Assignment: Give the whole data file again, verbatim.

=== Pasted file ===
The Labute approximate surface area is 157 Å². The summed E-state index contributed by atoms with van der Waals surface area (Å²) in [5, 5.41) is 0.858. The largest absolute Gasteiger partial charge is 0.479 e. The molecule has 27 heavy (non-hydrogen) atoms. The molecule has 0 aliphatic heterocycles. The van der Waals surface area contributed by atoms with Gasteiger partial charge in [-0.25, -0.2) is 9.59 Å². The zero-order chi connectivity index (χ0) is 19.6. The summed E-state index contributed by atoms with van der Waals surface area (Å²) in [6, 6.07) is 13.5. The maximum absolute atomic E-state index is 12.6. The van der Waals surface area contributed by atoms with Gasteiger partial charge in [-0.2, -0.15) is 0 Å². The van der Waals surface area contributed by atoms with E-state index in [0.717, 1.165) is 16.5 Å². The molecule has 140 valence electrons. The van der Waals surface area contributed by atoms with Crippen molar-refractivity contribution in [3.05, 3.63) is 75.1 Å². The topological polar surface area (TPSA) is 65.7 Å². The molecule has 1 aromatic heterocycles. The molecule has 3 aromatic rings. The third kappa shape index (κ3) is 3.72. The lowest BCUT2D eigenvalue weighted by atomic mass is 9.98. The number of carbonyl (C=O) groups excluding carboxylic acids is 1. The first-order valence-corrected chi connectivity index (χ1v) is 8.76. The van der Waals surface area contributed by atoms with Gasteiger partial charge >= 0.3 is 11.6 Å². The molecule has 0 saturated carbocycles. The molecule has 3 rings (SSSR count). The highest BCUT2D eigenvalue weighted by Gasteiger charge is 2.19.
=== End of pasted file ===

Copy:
The Labute approximate surface area is 157 Å². The summed E-state index contributed by atoms with van der Waals surface area (Å²) in [5, 5.41) is 0.858. The largest absolute Gasteiger partial charge is 0.479 e. The molecule has 27 heavy (non-hydrogen) atoms. The molecule has 0 aliphatic heterocycles. The van der Waals surface area contributed by atoms with Gasteiger partial charge in [-0.25, -0.2) is 9.59 Å². The zero-order chi connectivity index (χ0) is 19.6. The summed E-state index contributed by atoms with van der Waals surface area (Å²) in [6, 6.07) is 13.5. The maximum absolute atomic E-state index is 12.6. The van der Waals surface area contributed by atoms with Gasteiger partial charge in [-0.2, -0.15) is 0 Å². The van der Waals surface area contributed by atoms with E-state index in [0.717, 1.165) is 16.5 Å². The molecule has 140 valence electrons. The van der Waals surface area contributed by atoms with Crippen molar-refractivity contribution in [3.05, 3.63) is 75.1 Å². The topological polar surface area (TPSA) is 65.7 Å². The molecule has 1 aromatic heterocycles. The molecule has 3 aromatic rings. The third kappa shape index (κ3) is 3.72. The lowest BCUT2D eigenvalue weighted by atomic mass is 9.98. The number of carbonyl (C=O) groups excluding carboxylic acids is 1. The first-order valence-corrected chi connectivity index (χ1v) is 8.76. The van der Waals surface area contributed by atoms with Gasteiger partial charge >= 0.3 is 11.6 Å². The molecule has 0 saturated carbocycles. The molecule has 3 rings (SSSR count). The highest BCUT2D eigenvalue weighted by Gasteiger charge is 2.19.